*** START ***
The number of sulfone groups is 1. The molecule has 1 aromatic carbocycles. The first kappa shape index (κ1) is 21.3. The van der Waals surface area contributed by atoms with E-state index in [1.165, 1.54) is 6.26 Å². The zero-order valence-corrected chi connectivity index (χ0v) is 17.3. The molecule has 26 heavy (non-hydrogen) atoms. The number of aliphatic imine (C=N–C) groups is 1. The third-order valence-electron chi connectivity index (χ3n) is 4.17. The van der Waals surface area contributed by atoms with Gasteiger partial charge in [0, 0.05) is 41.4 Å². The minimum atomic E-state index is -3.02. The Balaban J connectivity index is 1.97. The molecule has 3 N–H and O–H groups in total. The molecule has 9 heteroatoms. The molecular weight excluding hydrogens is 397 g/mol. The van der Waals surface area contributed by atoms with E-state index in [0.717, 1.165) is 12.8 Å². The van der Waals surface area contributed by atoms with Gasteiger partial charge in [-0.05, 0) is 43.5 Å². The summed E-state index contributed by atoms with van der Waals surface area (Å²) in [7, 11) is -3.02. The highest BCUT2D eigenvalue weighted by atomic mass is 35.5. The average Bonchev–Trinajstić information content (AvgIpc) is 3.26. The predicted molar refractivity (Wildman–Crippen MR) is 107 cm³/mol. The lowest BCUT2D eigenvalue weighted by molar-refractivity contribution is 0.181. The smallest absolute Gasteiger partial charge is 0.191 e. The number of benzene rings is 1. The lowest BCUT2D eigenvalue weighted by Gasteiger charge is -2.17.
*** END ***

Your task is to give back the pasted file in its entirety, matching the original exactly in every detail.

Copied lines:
The number of sulfone groups is 1. The molecule has 1 aromatic carbocycles. The first kappa shape index (κ1) is 21.3. The van der Waals surface area contributed by atoms with E-state index in [1.165, 1.54) is 6.26 Å². The zero-order valence-corrected chi connectivity index (χ0v) is 17.3. The molecule has 26 heavy (non-hydrogen) atoms. The number of aliphatic imine (C=N–C) groups is 1. The third-order valence-electron chi connectivity index (χ3n) is 4.17. The van der Waals surface area contributed by atoms with Gasteiger partial charge in [0, 0.05) is 41.4 Å². The minimum atomic E-state index is -3.02. The Balaban J connectivity index is 1.97. The molecule has 3 N–H and O–H groups in total. The molecule has 9 heteroatoms. The molecular weight excluding hydrogens is 397 g/mol. The van der Waals surface area contributed by atoms with E-state index in [0.717, 1.165) is 12.8 Å². The van der Waals surface area contributed by atoms with Gasteiger partial charge in [-0.05, 0) is 43.5 Å². The summed E-state index contributed by atoms with van der Waals surface area (Å²) in [7, 11) is -3.02. The highest BCUT2D eigenvalue weighted by atomic mass is 35.5. The average Bonchev–Trinajstić information content (AvgIpc) is 3.26. The predicted molar refractivity (Wildman–Crippen MR) is 107 cm³/mol. The lowest BCUT2D eigenvalue weighted by molar-refractivity contribution is 0.181. The smallest absolute Gasteiger partial charge is 0.191 e. The number of benzene rings is 1. The lowest BCUT2D eigenvalue weighted by Gasteiger charge is -2.17.